The Boston tech world is small town enough that there’s at most two degrees of separation between you and everybody else who’s worked in any local technology company. Thus, I was certainly aware of Dragon Systems – pioneers in speech recognition – and knew that at least a couple of former colleagues had worked there at one point or another.
So, while I hadn’t followed the company’s travails, I was very interested in an article in The New York Times on Dragon’s lawsuit against Goldman Sachs.
James and Janet Baker spent nearly two decades building Dragon, a voice technology company, into a successful, multimillion-dollar enterprise. It was, they say, their “third child.” So in late 1999, when offers to buy Dragon began rolling in, the couple made what seemed a smart decision: they turned to Goldman Sachs for advice. And why not? Goldman, after all, was the leading dealmaker on Wall Street. The Bakers wanted the best.
And they were, of course, delighted when Goldman advised them on their $580 million sale to Lernout & Hauspie (L&H), a Belgian competitor.
For Goldman, this was apparently a chump-change deal. They were paid a flat fee of $5 million, which didn’t buy them all that much. One can even argue – as the Bakers are doing now in court – that what they got was royally screwed.
The full article is definitely worth the read, but here are some of the highlights:
…in December 1999, the Bakers, in over their heads when it came to M.& A., signed a five-page engagement letter drafted by Goldman. In it, Goldman pledged to provide “financial advice and assistance in connection with this potential transaction, which may include performing valuation analyses, searching for a purchaser acceptable to you, coordinating visits of potential purchasers, and assisting you in negotiating the financial aspects of the transaction.”
Goldman also sent a letter indicating that they would be doing due diligence.
The team providing these services was not exactly the A Team. Maybe not even the B or C team. It was four guys, three of whom were in their twenties and thirties, who were pretty much operating unsupervised, and seemingly making things up as they went along. Which is, as we (now) know how plenty of smarter-than-thou, BSD* wannabes operate. And at a mere pittance payment of $5 million from Dragon, the deal just wasn’t worth the BSD-ness of the alpha boys, the real BSDs. (The guy who’s been fingered as the supervisor has DK’d any personal involvement in this deal.)
Fast forward and the due diligence wasn’t all that done or all that diligent. In fact, at one point, Dragon received an unsigned letter from Goldman suggesting that they have Dragon’s accounting firm, Arthur Andersen, do the due. (Goldman, L&H, and Arthur Andersen. For ultra-smart folks, the Bakers sure could pick ‘em.)
Meanwhile, the D-team was kinda-sorta conducting due diligence. They also set up a call with a Goldman analyst who, ahem, followed L&H so that he could talk to the Bakers – at Dragon’s request – about why L&H shares were “gyrating wildly.” The analyst:
…assured Ms. Baker that investors were worried about the market in general, rather than L.& H. in particular. He also said he expected the stock price of the combined companies to rise substantially once a merger was struck.
As it turned out, the analyst had not really been following L&H. The guy who had been doing so had left Goldman, and Goldman stopped its L&H coverage. But the analyst who agreed to talk with the Bakers – shamefully – was willing to fake it.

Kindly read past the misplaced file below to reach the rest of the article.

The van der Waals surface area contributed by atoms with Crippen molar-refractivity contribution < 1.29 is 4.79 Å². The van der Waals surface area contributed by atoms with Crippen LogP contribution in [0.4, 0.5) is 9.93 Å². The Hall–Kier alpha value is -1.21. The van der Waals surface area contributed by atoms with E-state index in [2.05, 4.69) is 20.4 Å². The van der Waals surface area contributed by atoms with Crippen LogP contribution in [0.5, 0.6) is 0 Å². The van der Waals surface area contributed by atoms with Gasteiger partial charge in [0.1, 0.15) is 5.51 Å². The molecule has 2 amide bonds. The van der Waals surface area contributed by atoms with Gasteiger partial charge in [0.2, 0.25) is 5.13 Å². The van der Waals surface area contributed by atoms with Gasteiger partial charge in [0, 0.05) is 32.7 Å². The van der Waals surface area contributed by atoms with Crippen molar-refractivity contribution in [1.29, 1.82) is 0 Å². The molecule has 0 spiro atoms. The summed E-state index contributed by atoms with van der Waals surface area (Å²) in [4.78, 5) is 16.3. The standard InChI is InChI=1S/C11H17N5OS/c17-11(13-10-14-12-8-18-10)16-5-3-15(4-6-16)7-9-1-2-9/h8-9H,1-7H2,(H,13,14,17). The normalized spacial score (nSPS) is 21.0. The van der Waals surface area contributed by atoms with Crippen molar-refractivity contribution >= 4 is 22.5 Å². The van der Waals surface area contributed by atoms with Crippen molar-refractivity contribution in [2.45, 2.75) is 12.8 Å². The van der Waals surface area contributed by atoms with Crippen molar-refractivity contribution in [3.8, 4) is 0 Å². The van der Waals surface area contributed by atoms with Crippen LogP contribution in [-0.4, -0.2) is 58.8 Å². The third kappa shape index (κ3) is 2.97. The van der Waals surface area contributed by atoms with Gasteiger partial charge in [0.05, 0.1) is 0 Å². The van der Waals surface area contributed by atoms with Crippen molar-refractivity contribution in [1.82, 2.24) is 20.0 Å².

He wasn’t the only one. No one warned the Bakers that the all-stock deal on the table was risky. (There had been an earlier half cash-half stock offer out there, although whether L&H would have had the cash to cough up is questionable.)
At the Dragon board meeting where they voted on the deal:
No one from Goldman gave a presentation, but minutes from the meeting, taken by Dragon’s outside lawyers, indicate that the Goldman bankers expressed confidence that the combination of Dragon and L.& H. would produce a market leader.
Dragon agreed to a $580 million all-stock deal and, within a couple of months after the deal closed, L & H was toast, its stock price at zero. And Dragon got, as Tony Soprano might have had it, stugots.
As it turned out, Goldman had – on Dragon’s behalf – accepted at face value L&H’s claims about customers when L&H was pulling “sales figures out of thin air.” Goldman, however, had done a bit better on the due diligence they’d done for themselves when they’d been considering an investment in L&H. Which they decided to take a pass on, for obvious reasons.
The coup de grace was that the technology that the Bakers had considered their third child ended up in the hands of another competitive of theirs whose IPO was being handled by none other than Goldman at the same time they were “advising” on Dragon’s sale to L&H. (Did I mention that Boston technology is a small world? A few months before this all started going on, I had actually interviewed and gotten a job offer, which I didn’t take, from that rival company that IPO’d.)
Meanwhile, remnants of the Dragon technology may have made its way into Apple’s Siri. (Maybe John Malkovich or Zoey Deschanel can ask Siri a question about whether Goldman screwed Dragon.)
Yes, the Bakers may have been naïve, but you can’t blame them for thinking they were in the hands of the ne plus ultra of investment banks, getting the best advice that money can buy. Except that, come to find out, $5 million doesn’t buy you very much.
Anyway, did we really need another reason to dislike Goldman Sachs?
Forget dragon slayers: this is one where you want the Dragon to win.
*For those who haven’t read Liar’s Poker, that would be Big Swinging Dicks.